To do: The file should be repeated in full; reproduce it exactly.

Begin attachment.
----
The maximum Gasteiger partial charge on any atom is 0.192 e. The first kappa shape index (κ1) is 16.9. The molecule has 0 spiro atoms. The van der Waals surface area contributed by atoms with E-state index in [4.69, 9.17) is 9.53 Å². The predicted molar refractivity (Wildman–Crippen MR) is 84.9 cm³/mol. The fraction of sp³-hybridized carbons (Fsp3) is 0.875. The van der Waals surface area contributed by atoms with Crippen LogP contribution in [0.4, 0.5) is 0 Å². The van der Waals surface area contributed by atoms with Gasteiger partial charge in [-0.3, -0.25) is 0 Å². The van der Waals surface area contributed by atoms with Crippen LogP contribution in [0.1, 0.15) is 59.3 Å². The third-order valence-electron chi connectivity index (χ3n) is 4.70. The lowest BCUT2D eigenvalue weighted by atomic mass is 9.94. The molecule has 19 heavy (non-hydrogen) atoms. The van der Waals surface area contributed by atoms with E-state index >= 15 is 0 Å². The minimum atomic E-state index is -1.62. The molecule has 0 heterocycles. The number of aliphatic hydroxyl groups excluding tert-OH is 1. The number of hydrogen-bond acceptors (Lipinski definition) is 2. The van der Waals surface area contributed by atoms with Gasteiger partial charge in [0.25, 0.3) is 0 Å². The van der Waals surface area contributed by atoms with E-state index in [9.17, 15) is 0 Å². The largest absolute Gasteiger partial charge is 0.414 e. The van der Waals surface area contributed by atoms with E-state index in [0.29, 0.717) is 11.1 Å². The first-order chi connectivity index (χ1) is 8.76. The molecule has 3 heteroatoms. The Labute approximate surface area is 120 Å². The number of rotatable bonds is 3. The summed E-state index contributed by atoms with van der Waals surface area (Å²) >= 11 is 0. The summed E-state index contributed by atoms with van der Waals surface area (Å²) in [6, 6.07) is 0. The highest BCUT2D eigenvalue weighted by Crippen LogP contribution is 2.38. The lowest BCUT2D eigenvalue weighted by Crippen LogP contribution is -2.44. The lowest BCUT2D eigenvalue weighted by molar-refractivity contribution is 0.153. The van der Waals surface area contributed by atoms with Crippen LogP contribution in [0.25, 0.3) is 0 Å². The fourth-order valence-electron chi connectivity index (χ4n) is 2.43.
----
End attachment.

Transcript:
The maximum Gasteiger partial charge on any atom is 0.192 e. The first kappa shape index (κ1) is 16.9. The molecule has 0 spiro atoms. The van der Waals surface area contributed by atoms with E-state index in [4.69, 9.17) is 9.53 Å². The predicted molar refractivity (Wildman–Crippen MR) is 84.9 cm³/mol. The fraction of sp³-hybridized carbons (Fsp3) is 0.875. The van der Waals surface area contributed by atoms with Crippen LogP contribution in [0.4, 0.5) is 0 Å². The van der Waals surface area contributed by atoms with Gasteiger partial charge in [-0.3, -0.25) is 0 Å². The van der Waals surface area contributed by atoms with Crippen LogP contribution in [0.1, 0.15) is 59.3 Å². The third-order valence-electron chi connectivity index (χ3n) is 4.70. The lowest BCUT2D eigenvalue weighted by atomic mass is 9.94. The molecule has 19 heavy (non-hydrogen) atoms. The van der Waals surface area contributed by atoms with E-state index >= 15 is 0 Å². The minimum atomic E-state index is -1.62. The molecule has 0 heterocycles. The number of aliphatic hydroxyl groups excluding tert-OH is 1. The number of hydrogen-bond acceptors (Lipinski definition) is 2. The van der Waals surface area contributed by atoms with Gasteiger partial charge in [0.25, 0.3) is 0 Å². The van der Waals surface area contributed by atoms with E-state index in [9.17, 15) is 0 Å². The largest absolute Gasteiger partial charge is 0.414 e. The van der Waals surface area contributed by atoms with E-state index in [0.29, 0.717) is 11.1 Å². The first-order chi connectivity index (χ1) is 8.76. The molecule has 3 heteroatoms. The Labute approximate surface area is 120 Å². The number of rotatable bonds is 3. The summed E-state index contributed by atoms with van der Waals surface area (Å²) >= 11 is 0. The summed E-state index contributed by atoms with van der Waals surface area (Å²) in [6, 6.07) is 0. The highest BCUT2D eigenvalue weighted by Crippen LogP contribution is 2.38. The lowest BCUT2D eigenvalue weighted by Crippen LogP contribution is -2.44. The lowest BCUT2D eigenvalue weighted by molar-refractivity contribution is 0.153. The van der Waals surface area contributed by atoms with Crippen LogP contribution in [0.25, 0.3) is 0 Å². The fourth-order valence-electron chi connectivity index (χ4n) is 2.43.